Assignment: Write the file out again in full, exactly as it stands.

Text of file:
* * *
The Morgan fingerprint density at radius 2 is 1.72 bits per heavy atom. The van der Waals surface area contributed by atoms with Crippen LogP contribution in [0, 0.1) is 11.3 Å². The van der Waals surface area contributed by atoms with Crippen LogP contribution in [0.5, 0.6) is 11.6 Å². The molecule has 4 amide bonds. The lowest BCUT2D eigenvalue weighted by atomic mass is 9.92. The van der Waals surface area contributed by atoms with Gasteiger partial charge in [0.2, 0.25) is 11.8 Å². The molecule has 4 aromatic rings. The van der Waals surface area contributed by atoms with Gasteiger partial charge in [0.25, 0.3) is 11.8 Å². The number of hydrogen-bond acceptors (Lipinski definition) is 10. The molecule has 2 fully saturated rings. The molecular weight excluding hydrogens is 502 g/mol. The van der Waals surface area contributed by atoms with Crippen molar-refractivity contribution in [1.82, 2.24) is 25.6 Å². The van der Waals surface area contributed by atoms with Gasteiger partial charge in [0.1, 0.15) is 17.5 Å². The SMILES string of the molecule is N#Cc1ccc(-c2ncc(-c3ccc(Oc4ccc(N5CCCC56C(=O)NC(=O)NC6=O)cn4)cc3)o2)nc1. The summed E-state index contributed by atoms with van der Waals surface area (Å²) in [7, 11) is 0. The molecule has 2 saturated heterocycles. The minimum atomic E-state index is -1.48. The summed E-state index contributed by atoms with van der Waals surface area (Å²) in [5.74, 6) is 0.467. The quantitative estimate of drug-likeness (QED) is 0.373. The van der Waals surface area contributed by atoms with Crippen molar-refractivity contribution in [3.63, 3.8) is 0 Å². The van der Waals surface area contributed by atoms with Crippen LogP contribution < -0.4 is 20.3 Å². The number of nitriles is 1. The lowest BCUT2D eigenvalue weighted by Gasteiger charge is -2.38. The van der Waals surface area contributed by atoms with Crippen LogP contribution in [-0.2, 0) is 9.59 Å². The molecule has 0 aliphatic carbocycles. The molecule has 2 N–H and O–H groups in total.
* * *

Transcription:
The Morgan fingerprint density at radius 2 is 1.72 bits per heavy atom. The van der Waals surface area contributed by atoms with Crippen LogP contribution in [0, 0.1) is 11.3 Å². The van der Waals surface area contributed by atoms with Crippen LogP contribution in [0.5, 0.6) is 11.6 Å². The molecule has 4 amide bonds. The lowest BCUT2D eigenvalue weighted by atomic mass is 9.92. The van der Waals surface area contributed by atoms with Gasteiger partial charge in [0.2, 0.25) is 11.8 Å². The molecule has 4 aromatic rings. The van der Waals surface area contributed by atoms with Gasteiger partial charge in [0.25, 0.3) is 11.8 Å². The number of hydrogen-bond acceptors (Lipinski definition) is 10. The molecule has 2 fully saturated rings. The molecular weight excluding hydrogens is 502 g/mol. The van der Waals surface area contributed by atoms with Crippen molar-refractivity contribution in [1.82, 2.24) is 25.6 Å². The van der Waals surface area contributed by atoms with Gasteiger partial charge in [0.1, 0.15) is 17.5 Å². The SMILES string of the molecule is N#Cc1ccc(-c2ncc(-c3ccc(Oc4ccc(N5CCCC56C(=O)NC(=O)NC6=O)cn4)cc3)o2)nc1. The summed E-state index contributed by atoms with van der Waals surface area (Å²) in [7, 11) is 0. The molecule has 2 saturated heterocycles. The minimum atomic E-state index is -1.48. The summed E-state index contributed by atoms with van der Waals surface area (Å²) in [5.74, 6) is 0.467. The quantitative estimate of drug-likeness (QED) is 0.373. The van der Waals surface area contributed by atoms with Crippen molar-refractivity contribution in [3.63, 3.8) is 0 Å². The van der Waals surface area contributed by atoms with Crippen LogP contribution < -0.4 is 20.3 Å². The number of nitriles is 1. The lowest BCUT2D eigenvalue weighted by Gasteiger charge is -2.38. The van der Waals surface area contributed by atoms with Crippen LogP contribution in [-0.2, 0) is 9.59 Å². The molecule has 0 aliphatic carbocycles. The molecule has 2 N–H and O–H groups in total.